# Homework Help: Tape unwinding from drum

1. Nov 12, 2013

### Saitama

1. The problem statement, all variables and given/known data
A disk of mass M and radius R unwinds from a tape wrapped around it. The tape passes over a frictionless pulley, and a mass m is suspended from the other end. Assume that the disk drops vertically.

a. Relate the accelerations of m and the disk, a and A, respectively to the angular acceleration of disk.

b. Find a, A and $\alpha$.

2. Relevant equations

3. The attempt at a solution
Applying Newton's second law on disk: $Mg-T=MA$ where T is the tension in tape.

For m: $mg-T=ma$. I still need one more equation.

I am not sure but do I have to equate the acceleration along string? For instance, the point in contact with disk has acceleration $A-\alpha R$. Does this mean, $a=A-\alpha R$?

Any help is appreciated. Thanks!

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2. Nov 12, 2013

### haruspex

That's about right, but be careful with the signs. Which way are you defining as positive for each variable?

3. Nov 12, 2013

### Saitama

I am defining downward to be positive (the direction of g). But I still don't see why there is a sign error in my equation.

4. Nov 12, 2013

### haruspex

There's also the question of which direction of rotation is positive. Taking that to be clockwise in the diagram, I have no problem with the A-αR part. But remember that a is upwards on this side of the pulley. E.g. suppose A=0. A positive a for the descending mass should produce a positive α, but in your equation it gives negative α.

5. Nov 13, 2013

### Saitama

So that means, $a=-A+\alpha R$? This also looks incorrect to me. The clue for the answer states that if A=2a, then $\alpha=3A/R$ but if I substitute a=A/2, I get $\alpha=3A/(2R)$.

6. Nov 13, 2013

### haruspex

That's not what I get with that substitution. You might be mixing up your A and a.

7. Nov 13, 2013

### Saitama

I don't see what I did wrong. Given clue: $A=2a \Rightarrow a=A/2$. Plugging this in $a=-A+\alpha R$, $A/2=-A+\alpha R \Rightarrow 3A/2=\alpha R$. Is something wrong with my expression? I have tried to make the equations according to the diagram. Please tell me if something is unclear.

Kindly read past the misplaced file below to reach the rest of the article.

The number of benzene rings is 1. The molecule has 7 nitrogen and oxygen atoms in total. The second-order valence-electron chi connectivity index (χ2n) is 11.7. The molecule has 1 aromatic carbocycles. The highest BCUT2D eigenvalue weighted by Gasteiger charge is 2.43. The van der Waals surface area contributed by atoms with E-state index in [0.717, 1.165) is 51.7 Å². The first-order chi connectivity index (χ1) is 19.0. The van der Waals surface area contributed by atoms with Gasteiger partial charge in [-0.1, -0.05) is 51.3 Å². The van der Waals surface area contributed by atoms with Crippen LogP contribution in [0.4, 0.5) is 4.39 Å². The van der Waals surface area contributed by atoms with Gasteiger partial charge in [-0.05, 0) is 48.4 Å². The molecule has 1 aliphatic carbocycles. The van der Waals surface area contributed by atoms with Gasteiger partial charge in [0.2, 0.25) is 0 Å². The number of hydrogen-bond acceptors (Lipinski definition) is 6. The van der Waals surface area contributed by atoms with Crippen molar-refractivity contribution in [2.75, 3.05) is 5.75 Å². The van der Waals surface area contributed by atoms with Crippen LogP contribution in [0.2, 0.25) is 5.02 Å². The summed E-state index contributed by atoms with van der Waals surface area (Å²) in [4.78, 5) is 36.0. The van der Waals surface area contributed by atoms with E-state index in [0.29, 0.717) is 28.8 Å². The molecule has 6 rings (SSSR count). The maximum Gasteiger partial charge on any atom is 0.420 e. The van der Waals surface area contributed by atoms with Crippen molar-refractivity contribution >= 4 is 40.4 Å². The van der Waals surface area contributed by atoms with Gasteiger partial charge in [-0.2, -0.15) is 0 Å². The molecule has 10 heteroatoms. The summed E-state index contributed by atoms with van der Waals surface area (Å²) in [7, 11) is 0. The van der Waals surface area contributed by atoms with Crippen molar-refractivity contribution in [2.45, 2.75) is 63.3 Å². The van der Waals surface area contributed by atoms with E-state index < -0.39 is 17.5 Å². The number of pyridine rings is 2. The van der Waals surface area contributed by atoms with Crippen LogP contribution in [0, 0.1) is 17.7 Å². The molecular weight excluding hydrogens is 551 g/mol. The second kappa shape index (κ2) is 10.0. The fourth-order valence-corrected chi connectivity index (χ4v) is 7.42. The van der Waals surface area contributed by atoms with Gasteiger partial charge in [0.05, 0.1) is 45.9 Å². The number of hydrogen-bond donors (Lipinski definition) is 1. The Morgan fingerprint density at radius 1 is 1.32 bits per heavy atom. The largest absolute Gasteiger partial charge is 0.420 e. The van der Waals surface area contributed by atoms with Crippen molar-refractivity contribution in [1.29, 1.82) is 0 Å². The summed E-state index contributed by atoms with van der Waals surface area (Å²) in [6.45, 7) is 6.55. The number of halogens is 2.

8. Nov 13, 2013

### Enigman

Try to use the length (or the change in length) of the tape for another constraint.

9. Nov 13, 2013

### haruspex

Oh, sorry - it's me that's getting my A and a confused. Anyway, I insist that A+a = αR. Consider two special case: if m is held still then a = 0 and A = αR; likewise if the centre of M is held fixed than A=0 and a = αR.

10. Nov 13, 2013

### Saitama

Umm...what do I have to do after considering these two cases? I still don't get the right $\alpha$ after substituting a=A/2. :uhh:

11. Nov 13, 2013

### Enigman

Let length be L(t)
$\frac{d^2 L}{dt^2}=?$
How does that ^ relate to α? What about a and A?
:zzz:need sleepzzz...

12. Nov 13, 2013

### Tanya Sharma

Hi Pranav...

Please write down all the equations you have formed.Somehow I am not able to follow.

13. Nov 13, 2013

### Saitama

Hi Enigman!

I am honestly lost at finding out the expression for L(t).

Let $L_0$ be the initial length of tape. If the block moves down x and the disk moves down y, the new length of string is:

$$L(t)=L_0+x+y$$

Differentiating wrt time twice,

$$\frac{d^2L}{dt^2}=a+A-\alpha R$$.

What should I do with this?

Hi Tanya!

Here are the equations I wrote before this post:
For disk: $Mg-T=MA$
For block: $mg-T=ma$

Relating the accelerations: $a=-A+\alpha R$.

The above equations are written with reference to the attached diagram in #1.

14. Nov 13, 2013

### Tanya Sharma

Good...These are correct equations .Now what is the problem ?

15. Nov 13, 2013

### Saitama

The problem is that these equations do not satisfy the given clue for part a. I quote the clue from the book:

What I have is $a=-A+\alpha R$. Substituting a=A/2, $\alpha = 3A/(2R)$ which is incorrect. But if I substitute A=2a, I get $\alpha =3a/R$. Error in the book I guess?

16. Nov 13, 2013

### Tanya Sharma

$\alpha =3a/R$ is correct

17. Nov 13, 2013

### Saitama

Thanks haruspex, Tanya and Engiman! :)

@Tanya: Can you please confirm if my expression for d^2L/dt^2 is correct? Also, what am I supposed to do with that? Equate it to zero?

18. Nov 13, 2013

### Tanya Sharma

Why are you doing all this ? This isn't required .

19. Nov 13, 2013

### Saitama

Since I have written it down, I would like to know if it's valid or not.

20. Nov 13, 2013

### Tanya Sharma

No...that's wrong .

What does the term d2L/dt2 represent ?

21. Nov 13, 2013

### Saitama

The rate of change of rate of change of length of the tape. :tongue2:

Honestly, I don't know how to interpret it. dL/dt is the rate at which the length of string changes. I don't see how should I interpret the second derivative. :(

22. Nov 13, 2013

### Tanya Sharma

d2L/dt2 = αR

Now, L = L0+x+y

Differentiating twice, d2L/dt2 = a+A

and αR = a+A

23. Nov 13, 2013

### Saitama

Ah yes, thanks a lot Tanya!

24. Nov 13, 2013

### Tanya Sharma

You are welcome